While the judges found that such a theory can be pursued in a class action lawsuit, that the claim can “exist does not lead to the conclusion that every employee in a company using a system of discretion has such a claim in common,” Scalia wrote.
The workers’ lawyers “have identified no ‘specific employment practice’ — much less one that ties all their 1.5 million claims together,” Scalia wrote. “Merely showing that Wal-Mart’s policy of discretion has produced an overall sex- based disparity does not suffice.”
Donovan said this aspect of the ruling “makes it difficult for employees to sue for corporate culture claims where there isn’t any direct evidence but for the impact.” Lawsuits outside the employment arena often have business records plaintiffs can use to prove claims, he noted.
The Supreme Court decision would preclude class actions only in lawsuits where there wasn’t some sort of test or policy or uniform condition, or business records pointing to those items, Donovan said.
“There’s not a whole lot of cases like that out there.”
The court ruling makes pursuit of discrimination class actions “very difficult,” said David Sanford, a Washington lawyer who won a $175 million settlement in a gender bias suit against Novartis AG.
“It’s not impossible. It hasn’t closed the door, but it’s made the challenge much harder,” Sanford said in an interview.
“The Supreme Court has articulated a view that if you have a policy of not discriminating, and if you have a company that’s big, and you’re a plaintiff suing that company, if you cannot identify a policy that suggests sex discrimination, then you’re in trouble,” he said.
Lawyers representing workers may begin filing claims with subclasses, rather than as companywide actions, he said.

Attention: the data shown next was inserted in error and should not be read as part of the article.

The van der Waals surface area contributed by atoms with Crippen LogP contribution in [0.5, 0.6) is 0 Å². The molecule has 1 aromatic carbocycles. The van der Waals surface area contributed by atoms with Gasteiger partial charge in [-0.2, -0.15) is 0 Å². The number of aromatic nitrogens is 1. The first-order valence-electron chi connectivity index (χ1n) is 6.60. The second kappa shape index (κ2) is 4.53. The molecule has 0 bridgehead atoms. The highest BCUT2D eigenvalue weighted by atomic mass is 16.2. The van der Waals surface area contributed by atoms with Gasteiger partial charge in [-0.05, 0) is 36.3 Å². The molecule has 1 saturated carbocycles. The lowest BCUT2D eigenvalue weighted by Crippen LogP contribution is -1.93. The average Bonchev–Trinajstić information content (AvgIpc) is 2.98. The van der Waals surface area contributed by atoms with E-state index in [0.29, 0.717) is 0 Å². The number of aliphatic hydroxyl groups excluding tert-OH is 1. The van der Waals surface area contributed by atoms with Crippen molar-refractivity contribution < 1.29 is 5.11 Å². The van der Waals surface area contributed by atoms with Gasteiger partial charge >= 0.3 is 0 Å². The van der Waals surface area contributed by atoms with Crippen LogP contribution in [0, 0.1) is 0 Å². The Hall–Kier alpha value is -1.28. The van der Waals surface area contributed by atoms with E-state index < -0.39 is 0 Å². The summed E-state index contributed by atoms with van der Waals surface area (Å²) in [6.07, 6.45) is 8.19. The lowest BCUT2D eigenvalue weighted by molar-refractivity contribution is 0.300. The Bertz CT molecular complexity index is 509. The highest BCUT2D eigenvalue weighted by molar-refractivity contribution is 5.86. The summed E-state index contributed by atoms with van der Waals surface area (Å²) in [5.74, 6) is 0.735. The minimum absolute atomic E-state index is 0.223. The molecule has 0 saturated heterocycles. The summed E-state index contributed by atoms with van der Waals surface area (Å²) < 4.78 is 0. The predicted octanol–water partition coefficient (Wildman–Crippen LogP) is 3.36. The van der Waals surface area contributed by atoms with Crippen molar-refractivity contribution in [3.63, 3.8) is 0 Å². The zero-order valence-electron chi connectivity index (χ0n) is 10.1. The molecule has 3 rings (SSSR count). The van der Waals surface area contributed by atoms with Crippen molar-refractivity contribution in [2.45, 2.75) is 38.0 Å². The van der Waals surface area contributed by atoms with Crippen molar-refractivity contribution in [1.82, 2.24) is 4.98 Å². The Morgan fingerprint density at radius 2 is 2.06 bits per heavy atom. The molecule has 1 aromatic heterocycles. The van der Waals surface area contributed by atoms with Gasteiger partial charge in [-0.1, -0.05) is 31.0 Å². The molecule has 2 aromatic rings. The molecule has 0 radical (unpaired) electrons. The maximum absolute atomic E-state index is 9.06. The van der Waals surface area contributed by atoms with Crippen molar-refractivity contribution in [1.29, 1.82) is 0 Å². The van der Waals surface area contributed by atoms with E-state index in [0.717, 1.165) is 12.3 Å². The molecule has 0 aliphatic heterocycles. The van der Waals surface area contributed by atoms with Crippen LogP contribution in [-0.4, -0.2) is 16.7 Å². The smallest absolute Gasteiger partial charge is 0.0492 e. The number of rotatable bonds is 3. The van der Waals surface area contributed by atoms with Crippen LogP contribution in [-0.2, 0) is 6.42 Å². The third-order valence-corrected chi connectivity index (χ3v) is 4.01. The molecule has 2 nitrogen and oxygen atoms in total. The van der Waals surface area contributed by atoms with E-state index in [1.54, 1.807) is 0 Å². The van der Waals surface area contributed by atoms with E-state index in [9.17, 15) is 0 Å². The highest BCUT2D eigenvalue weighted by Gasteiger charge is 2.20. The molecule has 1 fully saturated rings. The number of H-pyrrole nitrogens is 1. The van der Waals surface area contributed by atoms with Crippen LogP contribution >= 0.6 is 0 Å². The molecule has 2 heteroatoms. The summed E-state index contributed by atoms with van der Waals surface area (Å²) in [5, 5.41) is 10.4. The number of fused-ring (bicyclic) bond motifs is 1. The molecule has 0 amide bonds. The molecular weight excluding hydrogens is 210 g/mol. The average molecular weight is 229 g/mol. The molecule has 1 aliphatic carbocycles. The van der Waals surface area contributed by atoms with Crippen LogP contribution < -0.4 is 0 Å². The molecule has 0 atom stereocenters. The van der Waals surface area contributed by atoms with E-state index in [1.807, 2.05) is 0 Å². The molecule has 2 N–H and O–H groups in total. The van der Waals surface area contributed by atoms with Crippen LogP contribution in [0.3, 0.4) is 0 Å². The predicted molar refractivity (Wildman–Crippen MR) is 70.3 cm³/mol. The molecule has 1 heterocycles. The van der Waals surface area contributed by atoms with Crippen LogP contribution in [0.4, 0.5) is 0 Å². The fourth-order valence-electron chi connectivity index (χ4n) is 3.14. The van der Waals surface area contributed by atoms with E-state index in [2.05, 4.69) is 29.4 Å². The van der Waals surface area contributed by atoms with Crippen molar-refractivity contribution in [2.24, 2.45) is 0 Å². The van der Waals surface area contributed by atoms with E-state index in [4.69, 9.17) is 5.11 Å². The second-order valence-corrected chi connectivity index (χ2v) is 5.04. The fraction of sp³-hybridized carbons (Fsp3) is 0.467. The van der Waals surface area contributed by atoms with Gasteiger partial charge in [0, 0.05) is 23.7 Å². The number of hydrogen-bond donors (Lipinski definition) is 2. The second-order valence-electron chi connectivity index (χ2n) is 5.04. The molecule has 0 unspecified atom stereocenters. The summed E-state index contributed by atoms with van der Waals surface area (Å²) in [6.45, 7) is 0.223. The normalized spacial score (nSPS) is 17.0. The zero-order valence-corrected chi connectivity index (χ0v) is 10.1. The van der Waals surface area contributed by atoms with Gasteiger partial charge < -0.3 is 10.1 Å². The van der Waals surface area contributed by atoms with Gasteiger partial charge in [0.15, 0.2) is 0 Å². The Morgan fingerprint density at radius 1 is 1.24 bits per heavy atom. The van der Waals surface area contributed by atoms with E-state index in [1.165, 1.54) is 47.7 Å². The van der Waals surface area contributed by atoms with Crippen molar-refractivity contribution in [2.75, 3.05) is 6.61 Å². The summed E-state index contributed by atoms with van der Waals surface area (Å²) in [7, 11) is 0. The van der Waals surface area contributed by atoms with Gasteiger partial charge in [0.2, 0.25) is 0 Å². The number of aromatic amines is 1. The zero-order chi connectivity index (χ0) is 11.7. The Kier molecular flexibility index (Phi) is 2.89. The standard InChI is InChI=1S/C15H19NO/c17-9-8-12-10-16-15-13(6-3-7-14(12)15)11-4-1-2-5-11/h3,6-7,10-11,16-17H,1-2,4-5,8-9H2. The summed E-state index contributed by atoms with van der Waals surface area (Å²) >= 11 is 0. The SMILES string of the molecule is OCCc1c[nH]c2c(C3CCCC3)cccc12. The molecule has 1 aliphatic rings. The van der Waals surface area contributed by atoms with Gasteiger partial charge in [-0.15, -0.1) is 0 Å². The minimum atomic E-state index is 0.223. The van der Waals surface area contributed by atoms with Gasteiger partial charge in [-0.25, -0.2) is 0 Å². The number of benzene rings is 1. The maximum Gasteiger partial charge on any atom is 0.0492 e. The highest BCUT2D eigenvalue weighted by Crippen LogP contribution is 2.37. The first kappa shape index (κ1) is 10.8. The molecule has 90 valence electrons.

Sanford has multiple bias lawsuits seeking class action status against companies including Philadelphia-based Cigna, Bayer, Eaton Corp. and Toshiba. All these cases are in “fairly early stages of litigation,” and motions for class certification haven’t been filed, he said.
The precise impact of today’s decision on these cases hasn’t been determined, he said.
“We’re going to have to look at it very carefully,” he said.
Sanford said he used the same theory of law in his Novartis case that lawyers for the Wal-Mart plaintiffs used in theirs -- that the company’s policies allowed a disparate impact on pay and promotions for women.
“That’s a theory that plaintiffs won’t be able to avail ourselves of going forward,” he said. “We’re going to have to look at ways to alter our theory.”
Another change that may result from today’s ruling is to the plaintiffs’ employment bar, Sanford said.
“There aren’t many plaintiffs lawyers who do this work,” he said. “That number will shrink further.”
The case is Wal-Mart Stores v. Dukes, 10-00277, U.S. Supreme Court (Washington)